Last year I spoke at a conference in Boston and was asked a question by a member of the audience.
Business owner (in very business-like way): I’m having a hard time finding new college graduates with the soft skills I need for entry-level positions. It’s like they’ve never had a job before.
Ryan: Really, what is your business?
Business owner: I run summer travel enrichment programs for high school and college students.
Ryan: So… to burnish their college applications instead of getting a summer job?
While this employer is getting exactly what she deserves, most deserve candidates with a modicum of soft skills. As I wrote last time, traditional summer camps are one way to build soft skills – and probably more effective than enrichment programs artificially engineered to impress college admissions offices (believe me, they don’t). A better way – particularly for older teens – is to get a summer job.
I worked every summer from the age of 14, first in a restaurant, then serving drinks poolside at a hotel, and learned how to maximize tips from great customers while minimizing fallout from unruly ones. As I recall, the only summer job I where I didn’t gain a ton of valuable soft skills was re-verifying subscriptions for a controlled-circulation trade publication (so my employer could tell advertisers the rag was being delivered to the right people, even if no one was reading it). Apparently, it was supposed to happen every six months and that summer I re-verified something like 10,000 subscribers. The 10,000 phone calls went something like this:
Ryan: Hello, I’m calling from [name of cursed controlled-circulation publication] and we’re re-verifying our circulation. Is this John David Stutts?
John David Stutts: Yes.
Ryan: And are you still at 123 Oak Drive?
John David Stutts: Who is this?
On second thought, at the risk of my sanity, I guess I learned a little something about persistence in the face of a Sisyphean and ultimately meaningless project – still an essential skill for too many jobs.
Pew Research has done a good job keeping track of what’s happened to the Great American Summer Job. According to Pew, the share of teens working during the summer has tumbled since 2000. Whereas between 50-60% of teens used to work over the summer, teen employment fell sharply during the 2001 recession and even more during the Great Recession. By 2010-11, only about 30% of teens had summer jobs. While it has rebounded some, teens have lost summer jobs across all sectors. Retailers were once a huge employer of teens; more than 2 million teens worked in retail in the summer of 2000. Last summer, in ostensibly a full-employment economy, the number was 1.2 million. Same with construction and manufacturing: 1.07 million to 509,000. Healthcare and recreation summer jobs for teens have been relatively flat. The only sector to see an increase in teen employment in the last generation is food service and accommodations (fast food, restaurants, and hotels). But the increase is a scant 10% compared to the 38% increase in employment in the sector from 2000 to 2018. Do the math and that’s more than half a million missing summer jobs flipping burgers and serving ice cream.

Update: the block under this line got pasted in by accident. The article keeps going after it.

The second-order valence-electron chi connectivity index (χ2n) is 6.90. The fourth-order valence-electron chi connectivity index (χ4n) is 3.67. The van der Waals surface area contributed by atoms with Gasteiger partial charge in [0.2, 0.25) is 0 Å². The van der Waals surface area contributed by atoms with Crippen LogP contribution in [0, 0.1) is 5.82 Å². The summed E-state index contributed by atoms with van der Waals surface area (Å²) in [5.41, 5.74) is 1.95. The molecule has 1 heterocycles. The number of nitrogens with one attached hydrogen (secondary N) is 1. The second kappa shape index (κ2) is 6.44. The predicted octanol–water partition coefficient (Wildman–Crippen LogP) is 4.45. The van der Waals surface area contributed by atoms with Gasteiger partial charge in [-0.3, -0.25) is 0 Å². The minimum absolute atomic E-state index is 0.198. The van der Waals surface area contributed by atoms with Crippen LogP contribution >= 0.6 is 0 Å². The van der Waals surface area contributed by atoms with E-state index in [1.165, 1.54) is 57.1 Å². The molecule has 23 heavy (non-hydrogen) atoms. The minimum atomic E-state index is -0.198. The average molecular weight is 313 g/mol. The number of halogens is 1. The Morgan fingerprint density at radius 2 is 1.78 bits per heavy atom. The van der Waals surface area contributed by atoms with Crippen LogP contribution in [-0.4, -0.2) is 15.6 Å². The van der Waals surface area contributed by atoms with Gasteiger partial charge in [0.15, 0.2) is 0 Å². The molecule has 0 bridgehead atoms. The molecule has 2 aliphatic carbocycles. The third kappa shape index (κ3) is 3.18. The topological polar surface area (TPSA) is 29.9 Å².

While Pew provides a litany of explanations for the disappearance of the Great American Summer Job (yes, including students enrolling in summer travel enrichment programs to burnish college applications), it mainly boils down to the fact that these missing jobs are now occupied by adults. These are adults who ought to have a broader and deeper set of skills than teens, but who are unable to find a pathway to a better job.